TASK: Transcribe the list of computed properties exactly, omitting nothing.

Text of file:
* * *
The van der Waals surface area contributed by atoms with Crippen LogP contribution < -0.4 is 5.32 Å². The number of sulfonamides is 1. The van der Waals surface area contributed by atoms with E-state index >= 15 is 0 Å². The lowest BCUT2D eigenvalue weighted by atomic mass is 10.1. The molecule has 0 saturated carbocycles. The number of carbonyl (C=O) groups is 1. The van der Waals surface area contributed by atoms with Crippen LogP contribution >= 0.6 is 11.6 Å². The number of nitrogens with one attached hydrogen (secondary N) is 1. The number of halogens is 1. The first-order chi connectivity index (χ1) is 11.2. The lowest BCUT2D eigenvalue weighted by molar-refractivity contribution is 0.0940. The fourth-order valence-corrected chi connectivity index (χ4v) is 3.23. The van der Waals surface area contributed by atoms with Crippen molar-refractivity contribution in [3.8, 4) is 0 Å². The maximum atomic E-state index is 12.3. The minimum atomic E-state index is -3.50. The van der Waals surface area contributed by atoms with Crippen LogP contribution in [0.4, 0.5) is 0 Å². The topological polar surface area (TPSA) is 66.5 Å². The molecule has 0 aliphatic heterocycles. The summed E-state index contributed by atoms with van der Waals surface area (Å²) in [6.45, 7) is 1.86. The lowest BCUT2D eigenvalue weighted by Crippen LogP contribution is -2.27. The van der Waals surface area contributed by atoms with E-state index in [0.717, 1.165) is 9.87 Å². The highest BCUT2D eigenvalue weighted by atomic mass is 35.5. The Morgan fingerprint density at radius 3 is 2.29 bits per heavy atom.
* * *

The van der Waals surface area contributed by atoms with Crippen LogP contribution < -0.4 is 5.32 Å². The number of sulfonamides is 1. The van der Waals surface area contributed by atoms with E-state index >= 15 is 0 Å². The lowest BCUT2D eigenvalue weighted by atomic mass is 10.1. The molecule has 0 saturated carbocycles. The number of carbonyl (C=O) groups is 1. The van der Waals surface area contributed by atoms with Crippen LogP contribution >= 0.6 is 11.6 Å². The number of nitrogens with one attached hydrogen (secondary N) is 1. The number of halogens is 1. The first-order chi connectivity index (χ1) is 11.2. The lowest BCUT2D eigenvalue weighted by molar-refractivity contribution is 0.0940. The fourth-order valence-corrected chi connectivity index (χ4v) is 3.23. The van der Waals surface area contributed by atoms with Crippen molar-refractivity contribution in [3.8, 4) is 0 Å². The maximum atomic E-state index is 12.3. The minimum atomic E-state index is -3.50. The van der Waals surface area contributed by atoms with Crippen LogP contribution in [0.4, 0.5) is 0 Å². The topological polar surface area (TPSA) is 66.5 Å². The molecule has 0 aliphatic heterocycles. The summed E-state index contributed by atoms with van der Waals surface area (Å²) in [6.45, 7) is 1.86. The lowest BCUT2D eigenvalue weighted by Crippen LogP contribution is -2.27. The van der Waals surface area contributed by atoms with E-state index in [0.717, 1.165) is 9.87 Å². The highest BCUT2D eigenvalue weighted by atomic mass is 35.5. The Morgan fingerprint density at radius 3 is 2.29 bits per heavy atom.